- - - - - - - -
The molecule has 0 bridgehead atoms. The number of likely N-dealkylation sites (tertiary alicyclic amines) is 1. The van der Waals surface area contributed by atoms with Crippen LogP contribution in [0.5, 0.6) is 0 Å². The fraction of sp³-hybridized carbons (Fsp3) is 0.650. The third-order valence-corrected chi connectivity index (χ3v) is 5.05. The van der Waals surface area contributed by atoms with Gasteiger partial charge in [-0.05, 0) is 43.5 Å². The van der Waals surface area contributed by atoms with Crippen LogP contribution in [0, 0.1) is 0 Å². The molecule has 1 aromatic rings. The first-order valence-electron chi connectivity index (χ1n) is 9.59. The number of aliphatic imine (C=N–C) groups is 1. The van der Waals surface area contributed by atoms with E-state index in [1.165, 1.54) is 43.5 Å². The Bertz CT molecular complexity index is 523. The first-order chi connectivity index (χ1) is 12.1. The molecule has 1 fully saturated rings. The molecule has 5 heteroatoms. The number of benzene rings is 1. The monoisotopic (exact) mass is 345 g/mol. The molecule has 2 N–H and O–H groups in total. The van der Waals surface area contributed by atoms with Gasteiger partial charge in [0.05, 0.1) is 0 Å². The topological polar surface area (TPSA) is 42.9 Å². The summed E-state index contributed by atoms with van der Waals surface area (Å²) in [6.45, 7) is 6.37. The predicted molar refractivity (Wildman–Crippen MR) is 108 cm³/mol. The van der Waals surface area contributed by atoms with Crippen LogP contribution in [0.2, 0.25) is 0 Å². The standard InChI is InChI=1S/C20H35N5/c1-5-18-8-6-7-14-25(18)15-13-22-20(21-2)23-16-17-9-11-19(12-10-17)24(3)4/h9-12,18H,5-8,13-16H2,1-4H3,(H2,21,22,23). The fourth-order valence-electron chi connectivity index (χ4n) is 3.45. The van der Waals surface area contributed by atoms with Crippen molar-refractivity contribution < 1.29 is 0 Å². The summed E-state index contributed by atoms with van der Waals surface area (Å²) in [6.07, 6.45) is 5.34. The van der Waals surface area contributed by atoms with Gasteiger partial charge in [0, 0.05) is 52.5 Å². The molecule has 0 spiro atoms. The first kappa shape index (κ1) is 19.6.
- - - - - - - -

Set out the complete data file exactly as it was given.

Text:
The molecule has 0 bridgehead atoms. The number of likely N-dealkylation sites (tertiary alicyclic amines) is 1. The van der Waals surface area contributed by atoms with Crippen LogP contribution in [0.5, 0.6) is 0 Å². The fraction of sp³-hybridized carbons (Fsp3) is 0.650. The third-order valence-corrected chi connectivity index (χ3v) is 5.05. The van der Waals surface area contributed by atoms with Gasteiger partial charge in [-0.05, 0) is 43.5 Å². The van der Waals surface area contributed by atoms with Crippen LogP contribution in [0, 0.1) is 0 Å². The molecule has 1 aromatic rings. The first-order valence-electron chi connectivity index (χ1n) is 9.59. The number of aliphatic imine (C=N–C) groups is 1. The van der Waals surface area contributed by atoms with E-state index in [1.165, 1.54) is 43.5 Å². The Bertz CT molecular complexity index is 523. The first-order chi connectivity index (χ1) is 12.1. The molecule has 1 fully saturated rings. The molecule has 5 heteroatoms. The number of benzene rings is 1. The monoisotopic (exact) mass is 345 g/mol. The molecule has 2 N–H and O–H groups in total. The van der Waals surface area contributed by atoms with Gasteiger partial charge in [0.05, 0.1) is 0 Å². The topological polar surface area (TPSA) is 42.9 Å². The summed E-state index contributed by atoms with van der Waals surface area (Å²) in [6.45, 7) is 6.37. The predicted molar refractivity (Wildman–Crippen MR) is 108 cm³/mol. The van der Waals surface area contributed by atoms with Crippen LogP contribution in [0.2, 0.25) is 0 Å². The standard InChI is InChI=1S/C20H35N5/c1-5-18-8-6-7-14-25(18)15-13-22-20(21-2)23-16-17-9-11-19(12-10-17)24(3)4/h9-12,18H,5-8,13-16H2,1-4H3,(H2,21,22,23). The fourth-order valence-electron chi connectivity index (χ4n) is 3.45. The van der Waals surface area contributed by atoms with Crippen molar-refractivity contribution < 1.29 is 0 Å². The summed E-state index contributed by atoms with van der Waals surface area (Å²) in [6.07, 6.45) is 5.34. The van der Waals surface area contributed by atoms with Gasteiger partial charge in [0, 0.05) is 52.5 Å². The molecule has 0 spiro atoms. The first kappa shape index (κ1) is 19.6.